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Publication numberUS20100142678 A1
Publication typeApplication
Application numberUS 12/632,746
Publication dateJun 10, 2010
Filing dateDec 7, 2009
Priority dateDec 8, 2008
Publication number12632746, 632746, US 2010/0142678 A1, US 2010/142678 A1, US 20100142678 A1, US 20100142678A1, US 2010142678 A1, US 2010142678A1, US-A1-20100142678, US-A1-2010142678, US2010/0142678A1, US2010/142678A1, US20100142678 A1, US20100142678A1, US2010142678 A1, US2010142678A1
InventorsNam Soo Myung, Nak Woong Eum, Seong Mo Park, Moon Youn Jung, Seon Hee Park
Original AssigneeElectronics And Telecommunications Research Institute
Export CitationBiBTeX, EndNote, RefMan
External Links: USPTO, USPTO Assignment, Espacenet
Minimally invasive particle beam cancer therapy apparatus
US 20100142678 A1
Abstract
A minimally invasive particle beam cancer therapy apparatus that can be inserted into the body and deliver a particle beam onto a cancer cell generated in the body. The minimally invasive particle beam cancer therapy apparatus may include: a particle beam delivery system delivering a particle beam onto a diseased part formed inside a therapy subject, the particle beam delivery system being partially inserted into the therapy subject when delivering the particle beam; a medical apparatus body shaped like a pipe having a predetermined length and physically connected to the particle beam delivery system, the medical apparatus being partially inserted into the therapy subject in a longitudinal direction along with the particle beam delivery system being partially inserted into the therapy subject to help the insertion of the particle beam delivery system into the therapy subject; and a control system controlling a driving operation of the particle beam delivery system.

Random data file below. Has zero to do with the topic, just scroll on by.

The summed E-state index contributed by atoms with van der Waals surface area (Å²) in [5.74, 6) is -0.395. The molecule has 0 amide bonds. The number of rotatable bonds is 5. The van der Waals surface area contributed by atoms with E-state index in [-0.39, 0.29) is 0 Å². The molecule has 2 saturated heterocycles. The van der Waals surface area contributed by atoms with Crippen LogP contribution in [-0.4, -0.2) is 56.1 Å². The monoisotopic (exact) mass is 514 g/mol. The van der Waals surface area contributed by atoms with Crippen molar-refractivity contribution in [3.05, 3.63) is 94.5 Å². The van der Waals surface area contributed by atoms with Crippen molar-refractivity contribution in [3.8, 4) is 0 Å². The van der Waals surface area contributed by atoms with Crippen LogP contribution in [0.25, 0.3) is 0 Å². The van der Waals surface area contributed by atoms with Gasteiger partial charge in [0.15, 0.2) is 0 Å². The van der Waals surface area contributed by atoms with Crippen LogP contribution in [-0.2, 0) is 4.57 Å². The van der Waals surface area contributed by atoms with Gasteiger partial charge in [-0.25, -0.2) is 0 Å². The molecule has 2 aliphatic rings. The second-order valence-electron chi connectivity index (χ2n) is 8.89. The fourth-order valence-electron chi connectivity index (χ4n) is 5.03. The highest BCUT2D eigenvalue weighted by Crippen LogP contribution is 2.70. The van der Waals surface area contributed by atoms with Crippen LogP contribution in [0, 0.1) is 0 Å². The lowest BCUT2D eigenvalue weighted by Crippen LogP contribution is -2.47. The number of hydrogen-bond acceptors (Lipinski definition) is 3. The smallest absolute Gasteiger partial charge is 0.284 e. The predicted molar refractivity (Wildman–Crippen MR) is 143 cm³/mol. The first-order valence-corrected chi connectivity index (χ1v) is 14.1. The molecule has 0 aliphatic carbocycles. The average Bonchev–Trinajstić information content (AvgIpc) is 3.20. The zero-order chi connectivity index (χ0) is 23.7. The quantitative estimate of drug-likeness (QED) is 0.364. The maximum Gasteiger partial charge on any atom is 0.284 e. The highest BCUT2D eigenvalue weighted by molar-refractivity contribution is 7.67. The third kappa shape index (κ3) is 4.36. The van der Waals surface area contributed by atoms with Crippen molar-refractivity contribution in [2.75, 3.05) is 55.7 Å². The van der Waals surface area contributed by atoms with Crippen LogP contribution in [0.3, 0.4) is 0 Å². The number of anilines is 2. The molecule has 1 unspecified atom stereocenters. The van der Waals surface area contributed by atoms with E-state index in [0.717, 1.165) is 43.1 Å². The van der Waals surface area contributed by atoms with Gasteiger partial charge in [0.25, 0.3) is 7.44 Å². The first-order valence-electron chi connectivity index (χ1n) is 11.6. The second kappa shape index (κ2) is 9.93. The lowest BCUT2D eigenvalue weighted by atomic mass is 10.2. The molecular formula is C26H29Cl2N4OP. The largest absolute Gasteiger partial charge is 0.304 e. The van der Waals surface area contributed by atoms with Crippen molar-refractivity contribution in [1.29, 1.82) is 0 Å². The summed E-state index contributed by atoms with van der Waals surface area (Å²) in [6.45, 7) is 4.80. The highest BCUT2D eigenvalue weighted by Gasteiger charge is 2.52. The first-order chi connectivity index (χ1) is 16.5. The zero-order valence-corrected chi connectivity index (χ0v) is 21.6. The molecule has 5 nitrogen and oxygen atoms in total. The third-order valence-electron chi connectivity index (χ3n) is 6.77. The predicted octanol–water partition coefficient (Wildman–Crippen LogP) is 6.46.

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Claims(11)
1. A minimally invasive particle beam cancer therapy apparatus comprising:
a particle beam delivery system delivering a particle beam onto a diseased part formed inside a therapy subject, the particle beam delivery system being partially inserted into the therapy subject when delivering the particle beam;
a medical apparatus body shaped like a pipe having a predetermined length and physically connected to the particle beam delivery system, the medical apparatus being partially inserted into the therapy subject in a longitudinal direction along with the particle beam delivery system being partially inserted into the therapy subject to help the insertion of the particle beam delivery system into the therapy subject; and
a control system controlling a driving operation of the particle beam delivery system.
2. The minimally invasive particle beam cancer therapy apparatus of claim 1, wherein the particle beam delivery system comprises:
a particle beam generation part generating a particle beam having a predetermined energy;
a particle beam delivery part inserted into the therapy subject and delivering the particle beam generated from the particle beam generation part onto the diseased part; and
a detection part inserted into the therapy subject and detecting the particle beam delivered onto the diseased part.